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Dr. Camacho: Progress is a Process

Dr. Camacho working with client lying on mat.While pursuing his undergraduate degree in athletic training from Penn State, Edward Camacho, D.C., ICSC, (Florida, ‘13) says there was a key moment when he realized he wanted to take a different path.  

“I was asked to evaluate an athlete on the table. I had the diagnosis ready but when the head of orthopedics came near, I was pushed to the side to let the team physician reevaluate. I felt irrelevant and useless at the moment. The team doctor stated the same diagnosis I had arrived at. At that exact moment, I knew athletic training was not the role for me. I wanted more. I wanted to have the respect he had. I wanted people to part the way when I approached an athlete on the table.” 

He knew then that he wanted to be a ‘sports’ doctor and ruled out being a pediatrician or any other field.  

“As a Type 1 diabetic, I have always wanted to help people. I just didn’t know how and in what capacity. I knew I enjoyed sports and working with athletes from the beginning,” he explained. 

Dr. Camacho, who has his International Certificate of Sports Chiropractic (ICSC), started working with athletes from the Penn State wrestling team thanks to an unexpected message from one of the athletes seeking Active Release Techniques (ART).  

“This wrestler ended up winning his first national championship that year and told another teammate about me that summer, and then another, etc. It’s crazy because I wasn’t sure how he found me or how he even knew that I could perform ART. It turns out, this wrestler didn’t know that out of the 30+ licensed chiropractors in town, I was the only one doing a lot of myofascial treatments and muscle work in this capacity. But, for reasons greater than my understanding, he messaged me,” he said. 

Being at the D1 National Championship for collegiate wrestling in 2022 greatly impacted Dr. Camacho.  

“If you are into wrestling, there is nothing like it. The environment and energy of the arena cannot be replicated outside of this event unless you try to compare a world or Olympic competition. Every section has its school colors, and at any given moment, something is happening somewhere on a mat that has a section going crazy. At times the whole arena is going crazy. It is really cool to experience it as a fan,” he described.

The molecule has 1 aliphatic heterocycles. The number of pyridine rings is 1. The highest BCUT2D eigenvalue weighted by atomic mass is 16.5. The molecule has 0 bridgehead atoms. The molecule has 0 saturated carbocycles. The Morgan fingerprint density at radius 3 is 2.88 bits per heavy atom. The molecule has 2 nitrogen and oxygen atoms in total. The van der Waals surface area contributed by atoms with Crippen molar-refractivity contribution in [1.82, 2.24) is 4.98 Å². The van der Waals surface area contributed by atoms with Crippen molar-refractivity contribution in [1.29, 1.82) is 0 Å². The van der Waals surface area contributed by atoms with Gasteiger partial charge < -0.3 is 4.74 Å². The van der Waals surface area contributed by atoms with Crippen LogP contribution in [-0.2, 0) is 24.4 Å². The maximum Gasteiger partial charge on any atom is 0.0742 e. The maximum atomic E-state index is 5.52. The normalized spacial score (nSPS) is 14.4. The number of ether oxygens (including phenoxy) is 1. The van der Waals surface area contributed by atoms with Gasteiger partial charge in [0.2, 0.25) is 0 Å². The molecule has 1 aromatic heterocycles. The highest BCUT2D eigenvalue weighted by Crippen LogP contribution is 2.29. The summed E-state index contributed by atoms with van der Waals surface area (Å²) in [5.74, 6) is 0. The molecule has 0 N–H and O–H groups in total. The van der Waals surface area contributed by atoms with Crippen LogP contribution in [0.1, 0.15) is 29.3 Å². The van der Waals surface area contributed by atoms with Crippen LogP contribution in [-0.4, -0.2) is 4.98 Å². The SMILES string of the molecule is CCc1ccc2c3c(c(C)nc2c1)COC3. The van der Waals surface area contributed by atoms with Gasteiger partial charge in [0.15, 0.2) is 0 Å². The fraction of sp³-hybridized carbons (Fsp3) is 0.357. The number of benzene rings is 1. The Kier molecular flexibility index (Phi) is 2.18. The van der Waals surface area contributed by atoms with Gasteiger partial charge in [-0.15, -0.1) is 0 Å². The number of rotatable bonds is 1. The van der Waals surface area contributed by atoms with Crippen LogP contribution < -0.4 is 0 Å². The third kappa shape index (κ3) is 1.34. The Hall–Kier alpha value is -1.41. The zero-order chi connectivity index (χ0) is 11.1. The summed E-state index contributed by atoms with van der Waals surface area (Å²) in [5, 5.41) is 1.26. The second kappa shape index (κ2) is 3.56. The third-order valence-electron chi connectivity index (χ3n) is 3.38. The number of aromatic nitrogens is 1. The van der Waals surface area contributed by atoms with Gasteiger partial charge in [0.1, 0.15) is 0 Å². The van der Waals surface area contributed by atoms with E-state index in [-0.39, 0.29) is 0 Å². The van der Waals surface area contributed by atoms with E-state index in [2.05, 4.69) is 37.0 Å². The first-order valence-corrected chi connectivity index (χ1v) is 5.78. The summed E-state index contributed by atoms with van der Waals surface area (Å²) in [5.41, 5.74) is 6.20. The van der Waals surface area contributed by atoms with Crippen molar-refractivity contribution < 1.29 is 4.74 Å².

Dr. Camacho notes that it is not all fun and games while working versus spectating, however.  

“There is a lot of stress behind the scenes, time schedules, weight cutting, silent injuries and so on. From the top of the head to the tips of the toes, I have seen injuries at every joint on a collegiate wrestler. No qualifying competitor comes into the national event 100% healthy. It’s the final three-day tournament of a long season in a very aggressive sport. Everyone is dealing with something and that’s just the reality of the situation. I’m either set up in the hallway and knocking on doors for the next athlete or running my table and bag from room to room doing what needs to be done.”  

Though there is no official team chiropractor, there is a joint effort between Dr. Camacho and the team’s full medical staff (ATC, MD., etc) and coaches.  

“I worked under and still look up to the head ATC so I know what he does with most athletes. I try to fill in the blanks in that perspective,” he said. “I focus on musculoskeletal conditions as my approach and the treatment modalities are slightly different from others assisting the athletes. The only passive modality I utilize is a cold laser. Everything else is hands-on and active in nature. These guys want to get better right now. Laying down with stim and heat feels good but does not fix their problems.” 

For anyone looking to work with college athletes or get into Sports Chiropractic, Dr. Camacho has sound advice which his mentor repeatedly told him: know your sport.  

“Growing up, I wrestled and loved it. Now that I work with collegiate wrestlers, I follow wrestling worldwide as a fan. The more you know the better you can serve your patient base. Study the sport, the lifestyle of the particular athlete, and the habits which separate different competitive levels,” he strongly advised. 

Dr. Camacho believes that when you know your sport, the body and your athletes, you have all the data you need.  

“These athletes have so many resources for them on campus so if they leave campus to seek care, you must deliver beyond their expectations. For anyone trying to build those relationships from their private practice, you must stand out and offer something they cannot get within their university walls.” 

Based on Dr. Camacho’s strong relationships and having built trust with his patients, he is one of the first people they text when an issue arises.  

“I get on the mat and get bloody and sweaty with these guys. They know I am just one of them (except they are much better wrestlers than me). I have earned their respect and trust with my personal work ethic and experiences,” he said. 

His relationship with the first Penn State athlete has developed into much more than a patient-doctor scenario. To his surprise, he was asked to walk out with the athlete during his senior night and last home match. Dr. Camacho humbly accepted the honor.  

Moving forward in State College, Dr. Camacho’s goal is to buy his office building to expand it for a functional space large enough to do everything under one roof. As he grows the practice he purchased in 2019, he wants to remind incoming and current students that progress is a process!  

“Hard work always pays off. Work the youth events, meet new people, trust your skills, keep learning new things and, lastly, always believe in yourself. If I can, so can you!” he encouraged.